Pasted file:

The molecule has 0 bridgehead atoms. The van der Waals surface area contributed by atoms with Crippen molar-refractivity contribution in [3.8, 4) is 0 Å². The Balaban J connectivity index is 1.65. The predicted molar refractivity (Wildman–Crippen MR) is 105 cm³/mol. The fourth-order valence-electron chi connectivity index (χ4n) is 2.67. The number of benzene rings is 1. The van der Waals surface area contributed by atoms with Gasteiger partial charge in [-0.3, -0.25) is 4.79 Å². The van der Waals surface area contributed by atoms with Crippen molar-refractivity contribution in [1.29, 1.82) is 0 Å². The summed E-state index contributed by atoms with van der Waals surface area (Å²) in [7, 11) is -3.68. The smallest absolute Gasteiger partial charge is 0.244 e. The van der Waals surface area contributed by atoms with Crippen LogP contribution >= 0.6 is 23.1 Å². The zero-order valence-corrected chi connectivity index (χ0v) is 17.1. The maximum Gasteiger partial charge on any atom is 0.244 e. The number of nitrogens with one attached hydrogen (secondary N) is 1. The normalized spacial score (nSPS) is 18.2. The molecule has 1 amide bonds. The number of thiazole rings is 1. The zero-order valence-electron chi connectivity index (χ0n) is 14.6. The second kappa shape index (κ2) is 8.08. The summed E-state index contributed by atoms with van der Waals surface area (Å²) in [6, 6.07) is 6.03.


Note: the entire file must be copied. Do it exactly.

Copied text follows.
The molecule has 0 bridgehead atoms. The van der Waals surface area contributed by atoms with Crippen molar-refractivity contribution in [3.8, 4) is 0 Å². The Balaban J connectivity index is 1.65. The predicted molar refractivity (Wildman–Crippen MR) is 105 cm³/mol. The fourth-order valence-electron chi connectivity index (χ4n) is 2.67. The number of benzene rings is 1. The van der Waals surface area contributed by atoms with Gasteiger partial charge in [-0.3, -0.25) is 4.79 Å². The van der Waals surface area contributed by atoms with Crippen molar-refractivity contribution in [1.29, 1.82) is 0 Å². The summed E-state index contributed by atoms with van der Waals surface area (Å²) in [7, 11) is -3.68. The smallest absolute Gasteiger partial charge is 0.244 e. The van der Waals surface area contributed by atoms with Crippen LogP contribution >= 0.6 is 23.1 Å². The zero-order valence-corrected chi connectivity index (χ0v) is 17.1. The maximum Gasteiger partial charge on any atom is 0.244 e. The number of nitrogens with one attached hydrogen (secondary N) is 1. The normalized spacial score (nSPS) is 18.2. The molecule has 1 amide bonds. The number of thiazole rings is 1. The zero-order valence-electron chi connectivity index (χ0n) is 14.6. The second kappa shape index (κ2) is 8.08. The summed E-state index contributed by atoms with van der Waals surface area (Å²) in [6, 6.07) is 6.03.